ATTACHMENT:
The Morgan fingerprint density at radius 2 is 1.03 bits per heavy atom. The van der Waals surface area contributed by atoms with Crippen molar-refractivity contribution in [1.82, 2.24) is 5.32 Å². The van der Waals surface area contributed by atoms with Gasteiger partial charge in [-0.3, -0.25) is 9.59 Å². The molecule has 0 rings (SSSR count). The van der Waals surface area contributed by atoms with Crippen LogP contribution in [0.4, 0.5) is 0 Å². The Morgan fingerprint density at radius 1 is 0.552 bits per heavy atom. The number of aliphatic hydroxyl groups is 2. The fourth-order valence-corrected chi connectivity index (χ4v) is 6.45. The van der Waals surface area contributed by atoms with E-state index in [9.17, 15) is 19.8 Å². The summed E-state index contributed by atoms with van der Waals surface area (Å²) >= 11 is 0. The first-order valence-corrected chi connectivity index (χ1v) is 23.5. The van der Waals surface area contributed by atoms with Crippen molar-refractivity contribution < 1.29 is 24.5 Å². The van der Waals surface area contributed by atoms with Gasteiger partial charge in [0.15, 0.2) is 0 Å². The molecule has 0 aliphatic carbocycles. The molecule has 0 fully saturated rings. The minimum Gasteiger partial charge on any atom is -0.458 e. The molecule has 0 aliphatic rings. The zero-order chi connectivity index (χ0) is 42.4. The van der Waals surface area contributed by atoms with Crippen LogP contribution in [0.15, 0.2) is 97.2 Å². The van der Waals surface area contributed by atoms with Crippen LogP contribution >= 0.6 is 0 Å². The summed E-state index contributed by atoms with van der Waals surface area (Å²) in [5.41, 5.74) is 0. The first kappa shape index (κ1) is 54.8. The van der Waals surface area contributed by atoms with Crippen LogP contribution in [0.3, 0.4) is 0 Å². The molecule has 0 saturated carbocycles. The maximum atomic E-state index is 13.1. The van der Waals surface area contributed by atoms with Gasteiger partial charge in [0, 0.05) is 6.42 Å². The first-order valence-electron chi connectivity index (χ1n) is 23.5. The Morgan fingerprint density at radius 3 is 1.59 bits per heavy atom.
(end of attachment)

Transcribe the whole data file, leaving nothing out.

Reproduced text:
The Morgan fingerprint density at radius 2 is 1.03 bits per heavy atom. The van der Waals surface area contributed by atoms with Crippen molar-refractivity contribution in [1.82, 2.24) is 5.32 Å². The van der Waals surface area contributed by atoms with Gasteiger partial charge in [-0.3, -0.25) is 9.59 Å². The molecule has 0 rings (SSSR count). The van der Waals surface area contributed by atoms with Crippen LogP contribution in [0.4, 0.5) is 0 Å². The Morgan fingerprint density at radius 1 is 0.552 bits per heavy atom. The number of aliphatic hydroxyl groups is 2. The fourth-order valence-corrected chi connectivity index (χ4v) is 6.45. The van der Waals surface area contributed by atoms with E-state index in [9.17, 15) is 19.8 Å². The summed E-state index contributed by atoms with van der Waals surface area (Å²) >= 11 is 0. The first-order valence-corrected chi connectivity index (χ1v) is 23.5. The van der Waals surface area contributed by atoms with Crippen molar-refractivity contribution < 1.29 is 24.5 Å². The van der Waals surface area contributed by atoms with Gasteiger partial charge in [0.15, 0.2) is 0 Å². The molecule has 0 aliphatic carbocycles. The molecule has 0 fully saturated rings. The minimum Gasteiger partial charge on any atom is -0.458 e. The molecule has 0 aliphatic rings. The zero-order chi connectivity index (χ0) is 42.4. The van der Waals surface area contributed by atoms with Crippen LogP contribution in [0.15, 0.2) is 97.2 Å². The van der Waals surface area contributed by atoms with Crippen LogP contribution >= 0.6 is 0 Å². The summed E-state index contributed by atoms with van der Waals surface area (Å²) in [5.41, 5.74) is 0. The first kappa shape index (κ1) is 54.8. The van der Waals surface area contributed by atoms with Crippen LogP contribution in [0.3, 0.4) is 0 Å². The molecule has 0 saturated carbocycles. The maximum atomic E-state index is 13.1. The van der Waals surface area contributed by atoms with Gasteiger partial charge in [0, 0.05) is 6.42 Å². The first-order valence-electron chi connectivity index (χ1n) is 23.5. The Morgan fingerprint density at radius 3 is 1.59 bits per heavy atom.